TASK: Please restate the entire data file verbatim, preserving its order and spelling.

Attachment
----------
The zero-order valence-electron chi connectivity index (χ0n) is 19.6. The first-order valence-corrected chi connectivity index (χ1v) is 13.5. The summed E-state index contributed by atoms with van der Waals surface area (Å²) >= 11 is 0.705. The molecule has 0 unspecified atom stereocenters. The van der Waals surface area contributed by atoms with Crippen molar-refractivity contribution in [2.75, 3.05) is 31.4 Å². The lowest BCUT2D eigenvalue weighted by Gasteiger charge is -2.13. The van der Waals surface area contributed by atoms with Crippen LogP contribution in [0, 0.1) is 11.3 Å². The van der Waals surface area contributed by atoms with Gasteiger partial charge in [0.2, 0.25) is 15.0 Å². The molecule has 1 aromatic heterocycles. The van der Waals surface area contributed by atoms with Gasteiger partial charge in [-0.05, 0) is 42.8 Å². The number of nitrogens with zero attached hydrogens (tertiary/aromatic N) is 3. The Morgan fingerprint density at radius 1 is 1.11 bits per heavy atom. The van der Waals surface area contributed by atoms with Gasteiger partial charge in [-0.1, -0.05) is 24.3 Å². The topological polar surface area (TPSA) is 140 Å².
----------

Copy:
The zero-order valence-electron chi connectivity index (χ0n) is 19.6. The first-order valence-corrected chi connectivity index (χ1v) is 13.5. The summed E-state index contributed by atoms with van der Waals surface area (Å²) >= 11 is 0.705. The molecule has 0 unspecified atom stereocenters. The van der Waals surface area contributed by atoms with Crippen molar-refractivity contribution in [2.75, 3.05) is 31.4 Å². The lowest BCUT2D eigenvalue weighted by Gasteiger charge is -2.13. The van der Waals surface area contributed by atoms with Crippen LogP contribution in [0, 0.1) is 11.3 Å². The van der Waals surface area contributed by atoms with Gasteiger partial charge in [0.2, 0.25) is 15.0 Å². The molecule has 1 aromatic heterocycles. The van der Waals surface area contributed by atoms with Gasteiger partial charge in [-0.05, 0) is 42.8 Å². The number of nitrogens with zero attached hydrogens (tertiary/aromatic N) is 3. The Morgan fingerprint density at radius 1 is 1.11 bits per heavy atom. The van der Waals surface area contributed by atoms with Gasteiger partial charge in [-0.1, -0.05) is 24.3 Å². The topological polar surface area (TPSA) is 140 Å².